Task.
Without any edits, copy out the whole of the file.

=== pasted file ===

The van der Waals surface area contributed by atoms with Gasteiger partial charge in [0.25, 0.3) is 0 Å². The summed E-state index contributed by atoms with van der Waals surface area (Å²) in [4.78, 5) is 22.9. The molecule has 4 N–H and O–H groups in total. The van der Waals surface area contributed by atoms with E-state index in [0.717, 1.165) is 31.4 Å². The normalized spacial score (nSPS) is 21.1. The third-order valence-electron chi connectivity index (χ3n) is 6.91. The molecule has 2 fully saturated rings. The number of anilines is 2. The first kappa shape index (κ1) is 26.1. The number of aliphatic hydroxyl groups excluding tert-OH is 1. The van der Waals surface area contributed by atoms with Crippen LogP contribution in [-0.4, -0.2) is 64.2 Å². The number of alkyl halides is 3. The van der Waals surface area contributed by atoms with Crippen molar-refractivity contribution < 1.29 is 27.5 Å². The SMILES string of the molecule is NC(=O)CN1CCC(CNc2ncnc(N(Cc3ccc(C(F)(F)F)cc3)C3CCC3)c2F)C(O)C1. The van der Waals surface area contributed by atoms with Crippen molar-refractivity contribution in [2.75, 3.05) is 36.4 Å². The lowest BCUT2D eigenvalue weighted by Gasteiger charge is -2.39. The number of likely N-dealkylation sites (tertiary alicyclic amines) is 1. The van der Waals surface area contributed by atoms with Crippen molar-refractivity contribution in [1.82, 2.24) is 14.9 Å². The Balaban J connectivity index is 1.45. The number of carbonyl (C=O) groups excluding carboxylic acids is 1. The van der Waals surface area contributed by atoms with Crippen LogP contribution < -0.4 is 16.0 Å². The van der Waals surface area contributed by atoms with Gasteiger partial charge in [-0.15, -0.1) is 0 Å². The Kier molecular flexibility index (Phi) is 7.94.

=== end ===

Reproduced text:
The van der Waals surface area contributed by atoms with Gasteiger partial charge in [0.25, 0.3) is 0 Å². The summed E-state index contributed by atoms with van der Waals surface area (Å²) in [4.78, 5) is 22.9. The molecule has 4 N–H and O–H groups in total. The van der Waals surface area contributed by atoms with E-state index in [0.717, 1.165) is 31.4 Å². The normalized spacial score (nSPS) is 21.1. The third-order valence-electron chi connectivity index (χ3n) is 6.91. The molecule has 2 fully saturated rings. The number of anilines is 2. The first kappa shape index (κ1) is 26.1. The number of aliphatic hydroxyl groups excluding tert-OH is 1. The van der Waals surface area contributed by atoms with Crippen LogP contribution in [-0.4, -0.2) is 64.2 Å². The number of alkyl halides is 3. The van der Waals surface area contributed by atoms with Crippen molar-refractivity contribution < 1.29 is 27.5 Å². The SMILES string of the molecule is NC(=O)CN1CCC(CNc2ncnc(N(Cc3ccc(C(F)(F)F)cc3)C3CCC3)c2F)C(O)C1. The van der Waals surface area contributed by atoms with Crippen molar-refractivity contribution in [2.75, 3.05) is 36.4 Å². The lowest BCUT2D eigenvalue weighted by Gasteiger charge is -2.39. The number of likely N-dealkylation sites (tertiary alicyclic amines) is 1. The van der Waals surface area contributed by atoms with Crippen molar-refractivity contribution in [1.82, 2.24) is 14.9 Å². The Balaban J connectivity index is 1.45. The number of carbonyl (C=O) groups excluding carboxylic acids is 1. The van der Waals surface area contributed by atoms with Crippen LogP contribution < -0.4 is 16.0 Å². The van der Waals surface area contributed by atoms with Gasteiger partial charge in [-0.15, -0.1) is 0 Å². The Kier molecular flexibility index (Phi) is 7.94.